Paul Simon’s 1973 single "Kodachrome" includes the lines “when I think back on all the crap I learned in high school, it’s a wonder I can think at all,” and reminds us that it is sometimes fun to think about all that we learned. Some things we thought of then as useless, but as adults we have found quite useful. Some things that we thought we’d never forget, we have forgotten.
During the past several weeks we have written many stories about the upcoming Nov. 7 election. We have talked to and written profiles on individual candidates, as well as informed readers of the Tuesday deadline to register to vote. If you don’t register, you can’t vote. And remember that early voting begins Oct. 16 and ends Nov. 3. Election day is Nov. 7.
As I read these stories I thought back to something I had learned at Griffin High School government class. It was a beautiful spring day in 1971 that my teacher decided that her classes should register to vote. I don’t remember any discussion of political party or other politics. If we needed our parent’s permission I don’t recall nor do I think it mattered. We were registering to vote. To my classmates and me this was a class participation lesson that beat sitting and listening to a lecture. Besides, we all received an A for the day. I didn’t get many of those.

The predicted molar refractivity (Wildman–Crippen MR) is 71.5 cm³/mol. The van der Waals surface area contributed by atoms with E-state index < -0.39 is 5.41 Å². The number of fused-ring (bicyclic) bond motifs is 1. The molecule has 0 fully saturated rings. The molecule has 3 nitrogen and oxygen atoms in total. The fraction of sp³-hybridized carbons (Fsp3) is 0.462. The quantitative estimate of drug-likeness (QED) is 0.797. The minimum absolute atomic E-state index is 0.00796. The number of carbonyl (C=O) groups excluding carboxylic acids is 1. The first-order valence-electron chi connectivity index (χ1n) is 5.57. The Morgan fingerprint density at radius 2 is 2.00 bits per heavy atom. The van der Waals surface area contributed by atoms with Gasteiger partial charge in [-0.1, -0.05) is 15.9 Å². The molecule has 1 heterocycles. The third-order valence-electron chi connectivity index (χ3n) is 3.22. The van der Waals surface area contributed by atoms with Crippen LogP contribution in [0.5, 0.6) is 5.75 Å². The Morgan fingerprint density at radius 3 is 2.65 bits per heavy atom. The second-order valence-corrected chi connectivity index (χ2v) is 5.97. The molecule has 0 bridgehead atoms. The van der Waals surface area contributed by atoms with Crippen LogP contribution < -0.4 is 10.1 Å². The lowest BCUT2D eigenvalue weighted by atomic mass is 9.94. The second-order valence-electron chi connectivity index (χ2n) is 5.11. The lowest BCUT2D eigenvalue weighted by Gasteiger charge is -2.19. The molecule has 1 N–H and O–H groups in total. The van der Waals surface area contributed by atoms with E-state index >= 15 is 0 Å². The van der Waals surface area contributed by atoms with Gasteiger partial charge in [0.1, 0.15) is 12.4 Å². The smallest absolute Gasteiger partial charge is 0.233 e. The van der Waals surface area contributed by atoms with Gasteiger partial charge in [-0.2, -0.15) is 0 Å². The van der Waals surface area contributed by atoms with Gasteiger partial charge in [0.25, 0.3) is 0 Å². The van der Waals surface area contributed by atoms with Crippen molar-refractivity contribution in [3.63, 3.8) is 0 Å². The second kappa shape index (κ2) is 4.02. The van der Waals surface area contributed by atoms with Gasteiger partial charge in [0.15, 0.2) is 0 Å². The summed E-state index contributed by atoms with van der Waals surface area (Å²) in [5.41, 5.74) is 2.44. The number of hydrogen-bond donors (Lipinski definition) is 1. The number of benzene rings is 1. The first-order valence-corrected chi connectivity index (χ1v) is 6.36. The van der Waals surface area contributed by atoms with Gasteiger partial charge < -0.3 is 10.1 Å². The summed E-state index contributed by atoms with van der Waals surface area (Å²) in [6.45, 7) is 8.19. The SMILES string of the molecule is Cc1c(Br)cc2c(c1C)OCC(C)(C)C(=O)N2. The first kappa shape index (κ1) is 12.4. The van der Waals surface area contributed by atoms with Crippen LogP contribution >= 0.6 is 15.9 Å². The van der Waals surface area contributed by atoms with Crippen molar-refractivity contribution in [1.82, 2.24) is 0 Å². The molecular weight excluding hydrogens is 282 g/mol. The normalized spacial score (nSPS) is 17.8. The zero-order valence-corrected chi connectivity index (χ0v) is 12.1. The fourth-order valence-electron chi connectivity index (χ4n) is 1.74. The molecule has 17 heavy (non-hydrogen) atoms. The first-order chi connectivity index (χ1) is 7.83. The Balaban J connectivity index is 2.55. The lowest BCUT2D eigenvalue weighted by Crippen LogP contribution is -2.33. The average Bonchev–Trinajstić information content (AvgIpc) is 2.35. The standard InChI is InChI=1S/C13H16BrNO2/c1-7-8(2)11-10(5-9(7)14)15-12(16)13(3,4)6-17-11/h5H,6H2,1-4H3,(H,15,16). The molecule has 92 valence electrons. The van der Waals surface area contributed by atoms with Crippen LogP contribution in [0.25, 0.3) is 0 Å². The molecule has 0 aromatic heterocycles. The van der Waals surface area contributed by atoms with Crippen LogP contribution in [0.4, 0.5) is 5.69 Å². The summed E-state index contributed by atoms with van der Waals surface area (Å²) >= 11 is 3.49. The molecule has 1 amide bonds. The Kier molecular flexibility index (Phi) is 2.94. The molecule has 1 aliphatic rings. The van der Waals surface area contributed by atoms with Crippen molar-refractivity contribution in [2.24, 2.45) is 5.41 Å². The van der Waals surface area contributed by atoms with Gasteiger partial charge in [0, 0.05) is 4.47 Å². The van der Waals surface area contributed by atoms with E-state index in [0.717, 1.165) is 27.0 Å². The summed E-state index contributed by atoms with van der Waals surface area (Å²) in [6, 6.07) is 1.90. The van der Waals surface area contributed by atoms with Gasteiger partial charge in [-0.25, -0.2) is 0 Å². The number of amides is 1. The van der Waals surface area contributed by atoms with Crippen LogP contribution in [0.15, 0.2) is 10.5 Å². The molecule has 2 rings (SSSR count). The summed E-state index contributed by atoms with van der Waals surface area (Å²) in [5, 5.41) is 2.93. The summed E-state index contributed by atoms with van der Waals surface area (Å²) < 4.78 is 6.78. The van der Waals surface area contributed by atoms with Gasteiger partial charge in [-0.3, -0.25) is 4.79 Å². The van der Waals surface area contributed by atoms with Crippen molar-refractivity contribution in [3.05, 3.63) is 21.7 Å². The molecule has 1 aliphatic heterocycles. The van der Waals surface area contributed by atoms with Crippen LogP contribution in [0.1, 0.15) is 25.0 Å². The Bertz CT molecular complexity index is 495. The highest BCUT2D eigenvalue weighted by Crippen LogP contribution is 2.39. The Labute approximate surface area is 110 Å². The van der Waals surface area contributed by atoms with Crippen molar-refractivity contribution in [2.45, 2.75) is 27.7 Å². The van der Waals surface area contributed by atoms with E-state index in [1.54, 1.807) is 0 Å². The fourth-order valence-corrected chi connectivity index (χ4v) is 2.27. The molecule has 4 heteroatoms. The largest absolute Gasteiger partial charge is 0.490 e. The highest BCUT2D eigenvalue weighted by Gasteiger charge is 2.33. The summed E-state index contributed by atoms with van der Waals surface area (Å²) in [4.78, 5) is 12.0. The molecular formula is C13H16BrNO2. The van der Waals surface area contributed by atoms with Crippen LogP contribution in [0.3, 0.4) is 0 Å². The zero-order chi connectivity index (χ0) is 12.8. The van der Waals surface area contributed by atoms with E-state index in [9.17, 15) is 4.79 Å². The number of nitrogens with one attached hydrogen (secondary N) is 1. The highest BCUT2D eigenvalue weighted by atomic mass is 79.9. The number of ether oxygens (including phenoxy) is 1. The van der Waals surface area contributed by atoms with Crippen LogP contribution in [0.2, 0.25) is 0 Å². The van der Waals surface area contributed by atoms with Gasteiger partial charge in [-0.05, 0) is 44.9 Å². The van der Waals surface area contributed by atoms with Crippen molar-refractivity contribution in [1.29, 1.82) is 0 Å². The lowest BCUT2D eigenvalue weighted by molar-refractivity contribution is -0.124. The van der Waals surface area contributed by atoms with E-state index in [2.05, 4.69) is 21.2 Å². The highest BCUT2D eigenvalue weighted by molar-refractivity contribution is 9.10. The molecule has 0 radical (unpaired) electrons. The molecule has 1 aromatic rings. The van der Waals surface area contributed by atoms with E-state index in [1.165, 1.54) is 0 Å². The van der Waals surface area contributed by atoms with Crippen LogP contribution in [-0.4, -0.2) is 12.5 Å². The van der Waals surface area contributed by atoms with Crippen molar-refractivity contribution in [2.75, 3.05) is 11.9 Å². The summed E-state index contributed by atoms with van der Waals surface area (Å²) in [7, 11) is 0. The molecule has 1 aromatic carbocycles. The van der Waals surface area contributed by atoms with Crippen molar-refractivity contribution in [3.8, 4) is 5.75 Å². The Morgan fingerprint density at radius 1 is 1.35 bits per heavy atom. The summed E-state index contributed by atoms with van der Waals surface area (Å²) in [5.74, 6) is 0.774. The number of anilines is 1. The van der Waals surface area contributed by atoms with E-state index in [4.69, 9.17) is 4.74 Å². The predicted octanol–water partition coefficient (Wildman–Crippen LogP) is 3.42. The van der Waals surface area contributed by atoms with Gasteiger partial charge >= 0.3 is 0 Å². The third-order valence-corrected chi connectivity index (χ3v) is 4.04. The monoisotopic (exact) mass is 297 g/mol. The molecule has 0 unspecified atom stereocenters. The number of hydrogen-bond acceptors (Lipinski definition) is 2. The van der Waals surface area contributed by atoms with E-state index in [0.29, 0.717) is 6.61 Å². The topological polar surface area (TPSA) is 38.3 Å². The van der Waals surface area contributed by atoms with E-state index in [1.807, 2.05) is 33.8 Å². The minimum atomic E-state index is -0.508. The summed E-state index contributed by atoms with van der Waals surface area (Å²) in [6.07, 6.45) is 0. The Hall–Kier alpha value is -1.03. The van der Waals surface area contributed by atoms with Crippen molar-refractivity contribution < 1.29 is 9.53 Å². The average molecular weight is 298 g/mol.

I think back to that day and realize now that it wasn’t political party or petty politics that influenced her to lead 30 or more kids to the Spalding County Courthouse. She was teaching the principles of voting and wanted us to know and understand this privilege (learned in high school) and right would be of importance for the rest of our lives.
I am encouraged today by the large number of local men and women willing to place themselves and their families up for voter consideration for Rome City School Board, Rome City Commission and Cave Spring Council seats. These folks are from all walks of life. Some of them I know personally, some of them I don’t. But what I have read indicates that they are all good, solid citizens with strong ethics and personal values.
Given where we are with some state and national elected officials Rome, Cave Spring and Floyd County voters are blessed with many good candidates to select from and vote for.
If you believe, as I do, an old cliche that all politics is local, then I think this election can begin to position this community as a catalyst for positive change.
Otis Raybon is the publisher of the Rome News-Tribune.